My question is:

Consider a finite group $G$. For any integer $m \geq 1$ set $\gamma(m) = \gamma_G(m)$ the number of elements $g \in G$ such that ord($g$) = $m$. We say that $m$ is a possible order for $G$ if $\gamma(m) \geq 1$, that is, if there is at least one element $g \in G$ such that $\operatorname{ord}(g) = m$. Consider the group $G = C_{6} \times C_6$. List all possible orders for $G$, and for each $m \geq 1$ of them calculate the value of $\gamma_G(m)$.

I know that if we have two groups $G, H$ then for some elements in these groups, $\text{ord}(g) = k$ and $\text{ord}(h) = l$. Then, we can say that

$$ \text{ord}(g,h) = \text{lcm}(k,l) = \frac{k \cdot l}{\text{gcd}(k,l)}$$

The possible orders will be all the numbers that divide the $\text{lcm}(6,6) = 1, 2, 3$ and 6. But I'm not sure how I would go about using the formula to calculate the number of elements in each of these orders. Can someone help please.


For $C_6$, observe that $\gamma_C(1)=1$, $\gamma_C(2)=1$, $\gamma_C(3)=2$ and $\gamma_C(6)=2$. The order of an element $(a,b)$ with $a,b\in C_6$ is the lcm of their respective orders and hence is again a divisor of $6$. Therefore we have $\gamma_G(1)=\gamma_C(1)^2=1$ as $(a,b)$ has order $1$ iff both $a$ and $b$ have order $1$. For bigger orders $m$ it seems easier to compute the number of pairs $(a,b)$ that have order that is a divisor of $m$ (instead of exactly $m$). For example, $(a,b)$ has order dividing $2$ (i.e. equal to $1$ or $2$) iff both $a$ and $b$ have order dividing $2$ (i.e. equal to $1$ or $2$). Thus we conclude $$\begin{align} \gamma_G(1)&=&\gamma_C(1)^2&=&1\\ \gamma_G(2)+\gamma_G(1)&=&(\gamma_C(2)+\gamma_C(1))^2&=&4\\ \gamma_G(3)+\gamma_G(1)&=&(\gamma_C(3)+\gamma_C(1))^2&=&9\\ \gamma_G(6)+\gamma_G(3)+\gamma_G(2)+\gamma_G(1)&=&(\gamma_C(6)+\gamma_C(3)+\gamma_C(2)+\gamma_C(1))^2&=&36&.\end{align}$$ Solving these equations, we obtain therefore $\gamma_G(1)=1$, $\gamma_G(2)=3$, $\gamma_G(3)=8$, $\gamma_G(6)=24$.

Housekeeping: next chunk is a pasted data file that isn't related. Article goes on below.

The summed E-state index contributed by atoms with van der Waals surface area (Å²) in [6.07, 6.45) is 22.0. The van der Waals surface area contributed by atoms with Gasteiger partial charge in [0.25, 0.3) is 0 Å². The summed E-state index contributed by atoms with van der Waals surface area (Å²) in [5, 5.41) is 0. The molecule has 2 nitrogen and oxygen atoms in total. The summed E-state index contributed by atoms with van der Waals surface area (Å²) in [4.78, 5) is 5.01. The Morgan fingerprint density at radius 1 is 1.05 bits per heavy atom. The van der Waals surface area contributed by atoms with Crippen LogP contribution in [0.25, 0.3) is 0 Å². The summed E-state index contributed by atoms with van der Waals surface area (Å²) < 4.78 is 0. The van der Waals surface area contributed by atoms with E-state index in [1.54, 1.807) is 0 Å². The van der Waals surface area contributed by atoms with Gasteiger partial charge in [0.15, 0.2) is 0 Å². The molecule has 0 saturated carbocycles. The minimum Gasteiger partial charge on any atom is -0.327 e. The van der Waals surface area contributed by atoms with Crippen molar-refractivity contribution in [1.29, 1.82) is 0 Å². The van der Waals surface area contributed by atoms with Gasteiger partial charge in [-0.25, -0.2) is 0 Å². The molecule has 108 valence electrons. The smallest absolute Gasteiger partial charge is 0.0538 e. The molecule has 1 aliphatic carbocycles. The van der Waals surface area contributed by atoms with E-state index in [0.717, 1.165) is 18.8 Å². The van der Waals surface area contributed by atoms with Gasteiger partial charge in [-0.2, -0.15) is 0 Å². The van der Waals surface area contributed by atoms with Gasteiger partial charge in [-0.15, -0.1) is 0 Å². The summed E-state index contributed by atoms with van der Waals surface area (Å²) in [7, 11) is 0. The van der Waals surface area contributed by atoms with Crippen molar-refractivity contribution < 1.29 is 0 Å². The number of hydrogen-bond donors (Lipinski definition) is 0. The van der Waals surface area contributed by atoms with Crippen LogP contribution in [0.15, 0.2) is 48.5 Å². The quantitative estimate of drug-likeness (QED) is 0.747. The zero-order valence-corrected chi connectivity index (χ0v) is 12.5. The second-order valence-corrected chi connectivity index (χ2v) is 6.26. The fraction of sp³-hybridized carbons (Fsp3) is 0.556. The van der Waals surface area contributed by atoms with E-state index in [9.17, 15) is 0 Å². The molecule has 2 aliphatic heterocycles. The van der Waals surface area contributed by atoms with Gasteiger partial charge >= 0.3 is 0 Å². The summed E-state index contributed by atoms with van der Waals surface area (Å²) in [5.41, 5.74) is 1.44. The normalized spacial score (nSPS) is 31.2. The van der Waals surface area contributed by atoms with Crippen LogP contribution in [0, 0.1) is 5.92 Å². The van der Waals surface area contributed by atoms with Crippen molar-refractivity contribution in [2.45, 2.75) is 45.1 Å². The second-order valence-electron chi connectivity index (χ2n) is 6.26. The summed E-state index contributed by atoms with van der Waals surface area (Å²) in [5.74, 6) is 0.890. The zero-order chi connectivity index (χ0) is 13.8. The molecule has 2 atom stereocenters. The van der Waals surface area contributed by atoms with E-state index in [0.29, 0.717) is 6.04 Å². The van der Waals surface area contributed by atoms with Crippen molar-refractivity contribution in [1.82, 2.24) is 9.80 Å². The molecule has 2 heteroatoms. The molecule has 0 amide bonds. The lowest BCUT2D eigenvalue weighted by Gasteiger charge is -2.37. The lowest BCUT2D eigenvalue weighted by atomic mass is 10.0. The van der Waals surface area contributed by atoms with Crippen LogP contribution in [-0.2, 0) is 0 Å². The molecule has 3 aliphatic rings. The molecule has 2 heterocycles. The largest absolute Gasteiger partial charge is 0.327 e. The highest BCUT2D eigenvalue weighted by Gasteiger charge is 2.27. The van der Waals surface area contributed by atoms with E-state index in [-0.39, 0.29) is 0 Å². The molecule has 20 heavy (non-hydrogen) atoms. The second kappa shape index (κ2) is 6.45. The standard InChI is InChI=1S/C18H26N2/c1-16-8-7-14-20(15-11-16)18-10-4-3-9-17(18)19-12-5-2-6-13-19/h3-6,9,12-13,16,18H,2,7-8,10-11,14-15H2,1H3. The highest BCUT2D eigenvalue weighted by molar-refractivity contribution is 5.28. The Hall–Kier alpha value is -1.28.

| cite | improve this answer | |
  • $\begingroup$ Could you please explain how you get number of elements a bit more please. I don't understand why you do what you did. $\endgroup$ – Kaish Dec 28 '12 at 16:56
  • $\begingroup$ I hope it's better now. $\endgroup$ – Hagen von Eitzen Dec 28 '12 at 18:48
  • $\begingroup$ Kind of but still not 100%. Do you do, for example $\gamma_G(2) + \gamma_G(1)$ because these are all the elements that will have order 2? And so For order three you just have 3 and 1 but for order 6 you have all of them? And I still don't understand that squared bit. Are you using that lcm "formula" I put up in my OP? $\endgroup$ – Kaish Dec 28 '12 at 20:37
  • $\begingroup$ I think I get the squared bit. It's because of the direct product right? Like if we are doing the number of elements of order 2, then in the first $C_6$ we will have $\gamma_C(2) + \gamma_C(1)$ and in the other $C_6$ we will have the same and as its a direct product, we multiply these two together to get $(\gamma_C(2) + \gamma_C(1))^2$, but I still don't get why the LHS would be (in this case) $\gamma_G(2) + \gamma_G(1)$. $\endgroup$ – Kaish Dec 28 '12 at 20:50
  • $\begingroup$ Then can you think about it like this? After thinking about it my way to get the $(\gamma_C(2) + \gamma_C(1))^2$, from here you then have to minus all the elements of $\gamma_G(1)$ as they automatically are counted when doing $\gamma_C(2)$ twice and so subtracting them gives us just one set of $\gamma_G(1)$ elements in the answer. $\endgroup$ – Kaish Dec 28 '12 at 20:53

Your Answer

By clicking “Post Your Answer”, you agree to our terms of service, privacy policy and cookie policy

Not the answer you're looking for? Browse other questions tagged or ask your own question.